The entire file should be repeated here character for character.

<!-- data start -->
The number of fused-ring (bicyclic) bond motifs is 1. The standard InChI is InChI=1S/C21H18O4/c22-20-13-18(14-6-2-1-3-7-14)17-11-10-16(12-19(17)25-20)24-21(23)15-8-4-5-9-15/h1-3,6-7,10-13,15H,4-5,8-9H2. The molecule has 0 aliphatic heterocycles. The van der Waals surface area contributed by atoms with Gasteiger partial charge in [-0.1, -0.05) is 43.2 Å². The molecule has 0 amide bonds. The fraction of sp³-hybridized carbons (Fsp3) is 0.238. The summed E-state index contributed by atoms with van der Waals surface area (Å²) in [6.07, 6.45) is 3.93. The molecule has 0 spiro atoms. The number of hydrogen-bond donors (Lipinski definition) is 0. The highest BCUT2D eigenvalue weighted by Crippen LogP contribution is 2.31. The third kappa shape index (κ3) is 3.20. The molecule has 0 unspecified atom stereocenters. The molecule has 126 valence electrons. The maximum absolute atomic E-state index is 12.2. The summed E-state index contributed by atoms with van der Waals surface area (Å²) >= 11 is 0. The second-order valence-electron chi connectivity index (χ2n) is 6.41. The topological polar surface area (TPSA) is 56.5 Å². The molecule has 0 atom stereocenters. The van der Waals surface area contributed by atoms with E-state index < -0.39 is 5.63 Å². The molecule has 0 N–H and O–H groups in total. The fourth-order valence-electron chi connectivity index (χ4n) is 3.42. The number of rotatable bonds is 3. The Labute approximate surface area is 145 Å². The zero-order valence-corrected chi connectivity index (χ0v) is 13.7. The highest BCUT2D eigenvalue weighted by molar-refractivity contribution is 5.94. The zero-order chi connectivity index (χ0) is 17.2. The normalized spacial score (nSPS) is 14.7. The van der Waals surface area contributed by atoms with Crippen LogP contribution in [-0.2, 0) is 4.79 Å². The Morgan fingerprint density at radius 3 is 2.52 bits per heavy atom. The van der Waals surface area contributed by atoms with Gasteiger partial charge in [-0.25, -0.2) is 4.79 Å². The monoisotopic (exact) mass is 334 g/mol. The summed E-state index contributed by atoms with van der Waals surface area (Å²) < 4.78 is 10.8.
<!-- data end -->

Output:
The number of fused-ring (bicyclic) bond motifs is 1. The standard InChI is InChI=1S/C21H18O4/c22-20-13-18(14-6-2-1-3-7-14)17-11-10-16(12-19(17)25-20)24-21(23)15-8-4-5-9-15/h1-3,6-7,10-13,15H,4-5,8-9H2. The molecule has 0 aliphatic heterocycles. The van der Waals surface area contributed by atoms with Gasteiger partial charge in [-0.1, -0.05) is 43.2 Å². The molecule has 0 amide bonds. The fraction of sp³-hybridized carbons (Fsp3) is 0.238. The summed E-state index contributed by atoms with van der Waals surface area (Å²) in [6.07, 6.45) is 3.93. The molecule has 0 spiro atoms. The number of hydrogen-bond donors (Lipinski definition) is 0. The highest BCUT2D eigenvalue weighted by Crippen LogP contribution is 2.31. The third kappa shape index (κ3) is 3.20. The molecule has 0 unspecified atom stereocenters. The molecule has 126 valence electrons. The maximum absolute atomic E-state index is 12.2. The summed E-state index contributed by atoms with van der Waals surface area (Å²) >= 11 is 0. The second-order valence-electron chi connectivity index (χ2n) is 6.41. The topological polar surface area (TPSA) is 56.5 Å². The molecule has 0 atom stereocenters. The van der Waals surface area contributed by atoms with E-state index < -0.39 is 5.63 Å². The molecule has 0 N–H and O–H groups in total. The fourth-order valence-electron chi connectivity index (χ4n) is 3.42. The number of rotatable bonds is 3. The Labute approximate surface area is 145 Å². The zero-order valence-corrected chi connectivity index (χ0v) is 13.7. The highest BCUT2D eigenvalue weighted by molar-refractivity contribution is 5.94. The zero-order chi connectivity index (χ0) is 17.2. The normalized spacial score (nSPS) is 14.7. The van der Waals surface area contributed by atoms with Crippen LogP contribution in [-0.2, 0) is 4.79 Å². The Morgan fingerprint density at radius 3 is 2.52 bits per heavy atom. The van der Waals surface area contributed by atoms with Gasteiger partial charge in [-0.25, -0.2) is 4.79 Å². The monoisotopic (exact) mass is 334 g/mol. The summed E-state index contributed by atoms with van der Waals surface area (Å²) < 4.78 is 10.8.